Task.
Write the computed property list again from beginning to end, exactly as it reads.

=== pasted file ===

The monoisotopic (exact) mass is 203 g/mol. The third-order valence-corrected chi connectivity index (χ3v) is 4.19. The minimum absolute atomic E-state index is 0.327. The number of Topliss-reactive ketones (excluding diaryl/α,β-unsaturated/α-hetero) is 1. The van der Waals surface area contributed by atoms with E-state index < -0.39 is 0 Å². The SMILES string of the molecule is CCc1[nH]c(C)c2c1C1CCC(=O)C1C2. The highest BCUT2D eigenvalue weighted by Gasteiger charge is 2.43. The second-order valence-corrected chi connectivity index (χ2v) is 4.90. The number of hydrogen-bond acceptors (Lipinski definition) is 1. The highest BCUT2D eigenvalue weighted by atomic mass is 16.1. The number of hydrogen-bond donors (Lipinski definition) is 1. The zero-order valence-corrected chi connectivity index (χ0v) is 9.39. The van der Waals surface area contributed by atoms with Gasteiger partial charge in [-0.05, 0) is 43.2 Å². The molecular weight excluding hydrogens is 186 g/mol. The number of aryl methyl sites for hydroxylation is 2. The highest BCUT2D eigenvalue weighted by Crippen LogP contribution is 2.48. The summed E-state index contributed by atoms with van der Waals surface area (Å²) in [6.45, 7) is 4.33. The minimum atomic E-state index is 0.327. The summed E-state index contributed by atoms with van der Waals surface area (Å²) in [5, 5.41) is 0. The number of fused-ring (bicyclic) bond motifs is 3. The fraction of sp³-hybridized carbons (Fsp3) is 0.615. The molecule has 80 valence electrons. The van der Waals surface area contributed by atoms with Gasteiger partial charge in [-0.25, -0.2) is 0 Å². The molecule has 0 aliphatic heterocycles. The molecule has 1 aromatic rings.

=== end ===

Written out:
The monoisotopic (exact) mass is 203 g/mol. The third-order valence-corrected chi connectivity index (χ3v) is 4.19. The minimum absolute atomic E-state index is 0.327. The number of Topliss-reactive ketones (excluding diaryl/α,β-unsaturated/α-hetero) is 1. The van der Waals surface area contributed by atoms with E-state index < -0.39 is 0 Å². The SMILES string of the molecule is CCc1[nH]c(C)c2c1C1CCC(=O)C1C2. The highest BCUT2D eigenvalue weighted by Gasteiger charge is 2.43. The second-order valence-corrected chi connectivity index (χ2v) is 4.90. The number of hydrogen-bond acceptors (Lipinski definition) is 1. The highest BCUT2D eigenvalue weighted by atomic mass is 16.1. The number of hydrogen-bond donors (Lipinski definition) is 1. The zero-order valence-corrected chi connectivity index (χ0v) is 9.39. The van der Waals surface area contributed by atoms with Gasteiger partial charge in [-0.05, 0) is 43.2 Å². The molecular weight excluding hydrogens is 186 g/mol. The number of aryl methyl sites for hydroxylation is 2. The highest BCUT2D eigenvalue weighted by Crippen LogP contribution is 2.48. The summed E-state index contributed by atoms with van der Waals surface area (Å²) in [6.45, 7) is 4.33. The minimum atomic E-state index is 0.327. The summed E-state index contributed by atoms with van der Waals surface area (Å²) in [5, 5.41) is 0. The number of fused-ring (bicyclic) bond motifs is 3. The fraction of sp³-hybridized carbons (Fsp3) is 0.615. The molecule has 80 valence electrons. The van der Waals surface area contributed by atoms with Gasteiger partial charge in [-0.25, -0.2) is 0 Å². The molecule has 0 aliphatic heterocycles. The molecule has 1 aromatic rings.